In the context of transit and transportation reform, a just transition could take a few pages from San Francisco MTA’s equity strategy and apply it on a national scale. Unique among US transit agencies, the SFMTA prioritizes transit improvements in disadvantaged communities, rather than distributing funding equally across the city.
Modeled after FDR’s New Deal, the Green New Deal aims to build political support by promising infrastructure projects in every Congressional district. To ensure that a just transition isn’t sacrificed to political imperatives, an equity framework like the SFMTA’s must be applied to the transportation components of a Green New Deal, prioritizing the frontline communities that have borne the brunt of the pollution and disinvestment imposed by highways, but which may not have the most political capital.
Applying an equity lens to the transportation component of the Green New Deal would correct America’s historic bias toward road construction, which spews pollutants into communities of color and forces people into car ownership they can’t afford.
Shifting investment toward transit and walking is better for the planet, and will create huge employment opportunities. Running more buses, constructing and repairing more sidewalks, and building more rail lines in dense, walkable neighborhoods can set us on the path toward a more prosperous and sustainable future shared by all Americans.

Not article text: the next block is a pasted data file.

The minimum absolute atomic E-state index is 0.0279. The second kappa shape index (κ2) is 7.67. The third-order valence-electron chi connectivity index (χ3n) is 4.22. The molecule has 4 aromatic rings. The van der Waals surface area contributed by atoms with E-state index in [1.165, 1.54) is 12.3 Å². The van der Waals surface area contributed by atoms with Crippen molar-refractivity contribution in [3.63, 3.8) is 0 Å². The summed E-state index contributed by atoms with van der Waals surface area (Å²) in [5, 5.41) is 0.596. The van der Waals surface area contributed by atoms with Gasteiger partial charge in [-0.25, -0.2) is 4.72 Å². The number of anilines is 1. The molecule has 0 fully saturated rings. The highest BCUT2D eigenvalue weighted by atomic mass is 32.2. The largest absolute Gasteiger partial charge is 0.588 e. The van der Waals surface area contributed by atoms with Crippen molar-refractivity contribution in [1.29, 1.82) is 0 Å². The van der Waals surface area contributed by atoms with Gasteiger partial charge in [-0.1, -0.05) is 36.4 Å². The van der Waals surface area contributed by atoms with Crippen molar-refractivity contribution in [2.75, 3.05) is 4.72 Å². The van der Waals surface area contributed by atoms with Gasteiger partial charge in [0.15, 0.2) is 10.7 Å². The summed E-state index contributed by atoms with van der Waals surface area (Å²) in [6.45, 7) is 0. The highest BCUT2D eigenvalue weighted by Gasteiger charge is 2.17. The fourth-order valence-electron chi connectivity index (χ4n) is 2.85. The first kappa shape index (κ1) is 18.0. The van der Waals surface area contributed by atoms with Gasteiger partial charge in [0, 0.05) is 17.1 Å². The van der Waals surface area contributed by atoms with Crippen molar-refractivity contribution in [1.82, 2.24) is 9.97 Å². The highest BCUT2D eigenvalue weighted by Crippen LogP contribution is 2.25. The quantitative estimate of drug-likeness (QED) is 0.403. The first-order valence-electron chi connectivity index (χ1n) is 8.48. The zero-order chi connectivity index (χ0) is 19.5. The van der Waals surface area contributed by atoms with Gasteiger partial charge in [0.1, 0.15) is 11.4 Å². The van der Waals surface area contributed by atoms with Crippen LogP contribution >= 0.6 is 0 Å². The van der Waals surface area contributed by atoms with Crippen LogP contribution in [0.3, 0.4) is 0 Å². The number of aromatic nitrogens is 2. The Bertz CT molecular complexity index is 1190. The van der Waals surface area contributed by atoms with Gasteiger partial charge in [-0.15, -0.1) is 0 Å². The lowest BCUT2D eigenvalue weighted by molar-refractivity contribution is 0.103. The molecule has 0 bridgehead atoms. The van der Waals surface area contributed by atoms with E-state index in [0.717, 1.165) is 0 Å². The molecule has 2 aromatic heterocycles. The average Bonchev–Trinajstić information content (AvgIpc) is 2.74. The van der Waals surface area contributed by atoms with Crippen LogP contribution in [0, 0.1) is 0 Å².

Earlier this week, the American Public Transportation Association requested $39.3 billion in relief funding to help transit agencies maintain service and withstand the financial impacts caused by COVID-19. A plan moving through in Congress would reserve about $30 billion for transit. And the Biden administration had earlier proposed $20 billion for transit in the next relief package. What should we make of these different proposals?Read More
Before COVID-19 struck, LA Metro seemed to be turning a corner on bus service with the ambitious network redesign known as NextGen. But the new budget plan signals a return to the days when Metro regularly overlooked the bus riders who make the vast majority of trips on its services.Read More